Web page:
World / Crime & Legal

Paul Manafort claims he didn't break plea deal with U.S. by lying, challenges Robert Mueller to prove otherwise

Bloomberg

Paul Manafort says he didn’t lie and special counsel Robert Mueller can’t prove he did.

Mueller claims Manafort lied to investigators and the FBI while he was supposed to be cooperating with a probe into Russia’s interference in the 2016 election. As a result, Manafort violated his plea deal, Mueller claims.

Manafort’s filing on Wednesday came just hours before U.S. District Judge Amy Berman Jackson is scheduled to hold a closed-door hearing when she plans to announce her findings on the issue first raised by Mueller’s office in November. Jackson heard arguments in a sealed proceeding on Feb. 4. The judge’s rulings will shape how harshly she punishes Manafort on March 13.

Prosecutors claim the longtime international political consultant and strategist lied about his interactions with Konstantin Kilimnik, a translator with whom Manafort worked in Ukraine and who Mueller claims has ties to Russian intelligence.

In heavily redacted court filings and a transcript of the Feb. 4 hearing, prosecutors argued Manafort lied about his communications with Kilimnik. Both men met with Manafort’s former deputy, Rick Gates, on Aug. 2, 2016, in Manhattan, before each left separately.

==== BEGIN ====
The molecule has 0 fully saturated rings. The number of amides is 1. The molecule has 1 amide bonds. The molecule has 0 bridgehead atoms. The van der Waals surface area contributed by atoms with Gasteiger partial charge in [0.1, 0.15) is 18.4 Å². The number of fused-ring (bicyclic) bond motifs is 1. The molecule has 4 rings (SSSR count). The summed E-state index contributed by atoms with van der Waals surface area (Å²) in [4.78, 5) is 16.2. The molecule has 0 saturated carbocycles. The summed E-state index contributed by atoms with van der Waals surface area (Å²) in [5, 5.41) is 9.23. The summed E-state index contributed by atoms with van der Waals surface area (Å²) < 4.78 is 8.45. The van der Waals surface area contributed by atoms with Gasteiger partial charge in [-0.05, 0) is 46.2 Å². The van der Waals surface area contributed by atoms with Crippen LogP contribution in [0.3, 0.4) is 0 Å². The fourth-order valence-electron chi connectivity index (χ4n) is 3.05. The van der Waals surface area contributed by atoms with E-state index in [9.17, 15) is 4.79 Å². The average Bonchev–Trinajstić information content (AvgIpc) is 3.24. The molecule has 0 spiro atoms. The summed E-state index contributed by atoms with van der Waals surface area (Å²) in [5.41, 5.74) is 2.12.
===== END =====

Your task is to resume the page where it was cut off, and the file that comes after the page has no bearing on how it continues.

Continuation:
Manafort’s attorneys say that the meeting in the Grand Havana Room involved a matter involving Ukraine. The filing disclosed that an FBI summary of the meeting that said: “Kilimnik talked for about 15 minutes. Manafort told Kilimnik that the idea was crazy and the discussion ended.”

“This goes, I think, very much to the heart of what the special counsel’s office is investigating,” prosecutor Andrew Weissmann told Jackson during the sealed hearing.

Manafort’s lawyers say prosecutors have no evidence to show that he sought to hide later meetings with Kilimnik about the Ukrainian matter.

About two weeks after the Grand Havana meeting, Manafort quit the Trump campaign. He was later indicted on felony counts including money laundering, illegal lobbying and bank fraud. An Alexandria, Virginia, federal court jury convicted him on bank and tax-fraud charges in August. Weeks later, he made his deal with prosecutors to avoid a second trial before Jackson in Washington.

‘Mr. Manafort did not lie,’ his lawyers told the judge in their submission Wednesday. ‘Despite the considerable efforts of the Office of the Special Counsel, it cannot prove what did not happen.’

Click here to read the filing in full.

The case is U.S. v. Manafort, 17-cr-201, U.S. District Court, District of Columbia (Washington).